Semi-finalist in the 2005 Independent Publisher Book Awards -- autobiography/ memoir category!
"It was by coincidence that I was catching up with Eleanor Vincent a day after Terri Schiavo passed away and at the start of National Donate Life Month, but the significance was not lost on either of us. Thirteen years ago Eleanor s daughter Maya was declared brain dead by her doctors after a freak accident left her in an irreversible coma. At the request of Maya s neurosurgeon, Eleanor made the life affirming decision to donate Maya s organs to others in need. Last year her memoir, 'Swimming with Maya: A Mother s Story' was published by Capital Books. In it, she describes this heart wrenching event, and the repercussions Maya s death has had on her, Maya s younger sister, Meghan, family members, friends, and the recipients of Maya s organs."
"A 10-year endeavor, Swimming with Maya is about the death of Vincent s daughter and Vincent s decision to donate her daughter s organs. The book is arranged into three parts: the horse-riding accident which caused Maya s death, flashbacks of Maya s life and Vincent s healing and recovery."
"This intensely written memoir is likely to convince anyone of the ultimate worth of transplants....This is a risky, heartfelt book."
"Vincent's prose is wonderfully alive, but it is her psychological insights, her brave willingness to understand the world in a new way that makes this memoir so profoundly moving....What might seem a depressing topic is so exquisitely rendered that Vincent's roller coaster of emotions becomes the reader's as well. I found myself at times weeping gently, holding my breath, laughing out loud, often torn between savoring Vincent's well-wrought words and speeding through her inspiring story."
Although she was shocked and grief stricken, Vincent donated Maya's organs to waiting recipients because she wanted good to come out of something so tragic. Years later, she turned that tragedy into the basis of her memoir, 'Swimming With Maya.'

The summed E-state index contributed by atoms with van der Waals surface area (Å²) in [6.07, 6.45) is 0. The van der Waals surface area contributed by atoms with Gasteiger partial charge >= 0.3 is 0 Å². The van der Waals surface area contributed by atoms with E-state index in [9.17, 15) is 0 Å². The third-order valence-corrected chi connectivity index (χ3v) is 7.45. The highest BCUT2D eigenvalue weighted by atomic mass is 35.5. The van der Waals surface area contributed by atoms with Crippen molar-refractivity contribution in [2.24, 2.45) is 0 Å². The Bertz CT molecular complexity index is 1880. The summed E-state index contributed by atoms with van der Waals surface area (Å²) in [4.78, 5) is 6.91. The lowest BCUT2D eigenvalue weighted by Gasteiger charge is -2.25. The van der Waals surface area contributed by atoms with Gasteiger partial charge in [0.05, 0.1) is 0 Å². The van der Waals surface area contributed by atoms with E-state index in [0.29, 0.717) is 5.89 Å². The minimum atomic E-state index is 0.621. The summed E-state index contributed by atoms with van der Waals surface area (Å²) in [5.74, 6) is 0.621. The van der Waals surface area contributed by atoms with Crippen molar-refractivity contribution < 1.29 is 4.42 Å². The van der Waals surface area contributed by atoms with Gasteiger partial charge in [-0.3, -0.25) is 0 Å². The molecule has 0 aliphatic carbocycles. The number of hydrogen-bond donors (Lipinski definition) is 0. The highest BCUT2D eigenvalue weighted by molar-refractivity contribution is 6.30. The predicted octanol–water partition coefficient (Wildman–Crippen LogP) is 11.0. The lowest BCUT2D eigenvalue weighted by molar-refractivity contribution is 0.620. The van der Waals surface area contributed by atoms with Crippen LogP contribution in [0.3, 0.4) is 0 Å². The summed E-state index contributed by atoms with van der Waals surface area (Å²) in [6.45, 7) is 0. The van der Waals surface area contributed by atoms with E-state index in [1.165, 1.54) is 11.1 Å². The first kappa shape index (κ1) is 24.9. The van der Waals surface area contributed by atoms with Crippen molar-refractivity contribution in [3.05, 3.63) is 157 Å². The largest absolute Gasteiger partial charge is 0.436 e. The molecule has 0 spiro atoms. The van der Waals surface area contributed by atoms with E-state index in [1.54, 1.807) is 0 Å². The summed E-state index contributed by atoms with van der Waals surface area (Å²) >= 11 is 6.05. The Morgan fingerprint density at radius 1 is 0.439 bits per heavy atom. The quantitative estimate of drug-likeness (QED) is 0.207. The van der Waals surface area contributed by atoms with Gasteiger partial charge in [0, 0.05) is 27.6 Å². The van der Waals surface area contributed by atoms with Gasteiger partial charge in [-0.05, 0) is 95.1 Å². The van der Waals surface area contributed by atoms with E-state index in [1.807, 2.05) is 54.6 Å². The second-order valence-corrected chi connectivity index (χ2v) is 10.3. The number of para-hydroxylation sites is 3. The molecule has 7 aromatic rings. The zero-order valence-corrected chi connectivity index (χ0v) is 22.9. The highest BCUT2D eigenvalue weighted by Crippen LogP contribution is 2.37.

"Swimming With Maya: A Mother's Story" is the heart-rending true story of a mother who lost her beloved young daughter, yet was able to attain some consolation in knowing that the daughter's organs brought life to others. An emotionally sweeping testimony, brimming with loss and longing in its gradual journey toward acceptance, Swimming With Maya presents its emotion in clear, raw terms that reach out to touch the heart. An unforgettable journey through darkness and light.
Her book is called Swimming With Maya and deals with her personal story of healing following the death of her older daughter. It also tells of the remarkable friendship between a man who is alive because her daughter's heart beats in his chest and the grieving mother (Vincent)."
Eleanor Vincent's memoir, Swimming With Maya, weaves together the threads of mothering, mourning, and letting go. It is the story of a mother's internal path and her struggle to understand why, in fact, our children are not our lives. As the poet Kahlil Gibran wrote, we parents are the bow, and the child is the arrow.Tapping into the darkest of all mother-fears, the opening scenes of the book are a gripping and grueling account of Vincent's 19-year-old daughter's fall from a horse, the ensuing chaos of a coma, and Vincent's decision to donate her daughter's organs after her death. Vincent's story catalogs her own process, the seesawing through grief, the way that losing her daughter forces her to examine all the other losses in her life.Vincent often uses beautiful, poignant imagery when describing some of her life's most painful moments, in the days following her daughter's accident, when Maya is trapped in the limbo of a coma .She guides readers through peculiar facts of the transplant process . Swimming With Maya is much more than a heartbreaking account of losing a child. It is a memoir about motherhood, about the tangled web of parenting and childhood .And perhaps bravest of all, Vincent reveals her own shortcomings .At the close of Swimming With Maya, Vincent keeps on keeping on, her second child, Meghan, now tucked into young adulthood, a freshman in college. There is no shiny epiphany, no gleeful shedding of her mourning robes in this book .Contemplating the death of a child is excruciating in any form, and reading Vincent's memoir is painful on a number of levels. But if a mother can take in Vincent's truth, she'll likely find it to resonate strongly, since Swimming With Maya is a story of letting go, which is the undercurrent always present in mothering. All of us will have to ease ourselves away from our babies in one way or another."